Godzilla: King of the Monsters: This is the big hooha sequel to the simply okay 2014 Godzilla and, for the most part, it’s better. It’s not much better, but I found it more entertaining than the 2014 one. The human stories were more engaging (Ken Watanabe rocked in this), and there was more Godzilla and monster fighting in general, which is what I came to see. This movie didn’t blow up the box office like it was expected to, at least in North America (I’d suspect it made decent money overseas but I’m way too lazy at the moment to look that shit up), and it will be interesting to see how this all figures into the eventual release of King Kong vs. Godzilla. Will Warner Bros. retool the fuck out of the “vs.” movie or will it just tweak it a bit? I guess we’ll find out soon enough. I liked this, didn’t love it, and I am looking forward to King Kong vs. Godzilla.


The Brink: This is a new action flick from director Jonathan Li, making his debut behind the camera after a successful career as an assistant director on such movies as Infernal Affairs III, Dog Bite Dog, and Full Strike, among others. The Brink is about a badass rogue cop taking on a smuggler of some sort, and the movie involves a big fight on a cruise ship (perhaps that’s the finale?). The movie is getting a release here via the fine folks at Well Go USA, and you know, with that company’s involvement, at least the home video presentation will be good. Anyone out there see The Brink? Anyone at all?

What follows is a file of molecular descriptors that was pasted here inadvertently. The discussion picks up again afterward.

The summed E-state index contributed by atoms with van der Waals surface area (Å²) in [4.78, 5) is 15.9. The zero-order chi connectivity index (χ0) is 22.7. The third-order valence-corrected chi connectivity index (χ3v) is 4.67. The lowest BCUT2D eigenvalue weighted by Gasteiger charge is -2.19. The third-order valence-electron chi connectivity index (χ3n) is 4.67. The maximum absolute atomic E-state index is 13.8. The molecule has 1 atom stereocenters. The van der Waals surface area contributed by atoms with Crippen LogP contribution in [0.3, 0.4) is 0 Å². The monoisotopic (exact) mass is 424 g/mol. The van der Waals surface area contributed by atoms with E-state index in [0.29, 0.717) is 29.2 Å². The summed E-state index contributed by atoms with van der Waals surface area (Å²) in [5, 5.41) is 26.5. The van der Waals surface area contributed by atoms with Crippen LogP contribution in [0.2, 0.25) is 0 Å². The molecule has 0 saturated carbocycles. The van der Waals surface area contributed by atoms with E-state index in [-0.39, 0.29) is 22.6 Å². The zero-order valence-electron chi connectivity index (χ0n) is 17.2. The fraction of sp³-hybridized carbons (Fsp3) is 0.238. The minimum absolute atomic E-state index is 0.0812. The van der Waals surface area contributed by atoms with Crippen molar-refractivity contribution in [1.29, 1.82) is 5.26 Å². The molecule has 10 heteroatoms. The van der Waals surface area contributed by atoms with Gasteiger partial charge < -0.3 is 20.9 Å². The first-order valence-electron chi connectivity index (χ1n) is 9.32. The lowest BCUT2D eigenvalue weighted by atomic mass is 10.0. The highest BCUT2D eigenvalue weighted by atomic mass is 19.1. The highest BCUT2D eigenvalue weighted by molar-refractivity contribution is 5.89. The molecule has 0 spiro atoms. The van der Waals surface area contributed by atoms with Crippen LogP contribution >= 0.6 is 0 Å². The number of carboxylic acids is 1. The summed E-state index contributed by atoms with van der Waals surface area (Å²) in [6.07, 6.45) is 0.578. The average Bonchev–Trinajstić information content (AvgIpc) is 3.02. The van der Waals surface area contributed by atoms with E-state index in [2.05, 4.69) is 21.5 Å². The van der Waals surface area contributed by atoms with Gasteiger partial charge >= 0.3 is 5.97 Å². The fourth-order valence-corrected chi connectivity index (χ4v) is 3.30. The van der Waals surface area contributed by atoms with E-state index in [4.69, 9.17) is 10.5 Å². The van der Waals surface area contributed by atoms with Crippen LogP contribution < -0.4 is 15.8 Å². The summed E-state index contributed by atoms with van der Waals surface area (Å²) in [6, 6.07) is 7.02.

The Banana Splits Movie: I’m still not completely onboard with the idea of turning a beloved children’s program from the 1970’s into a sort of gory slasher movie. I still think it would have been better to make the movie’s villains resemble the Banana Splits instead of making them the actual Banana Splits. This horror flick has been getting some good to decent reviews, and, again, while I’m not totally onboard with it, I’m willing to check it out anyway. For all I know this movie actually rocks. So, sure, I’m going to see it eventually. I don’t know when but I will. Anyone out there see this yet?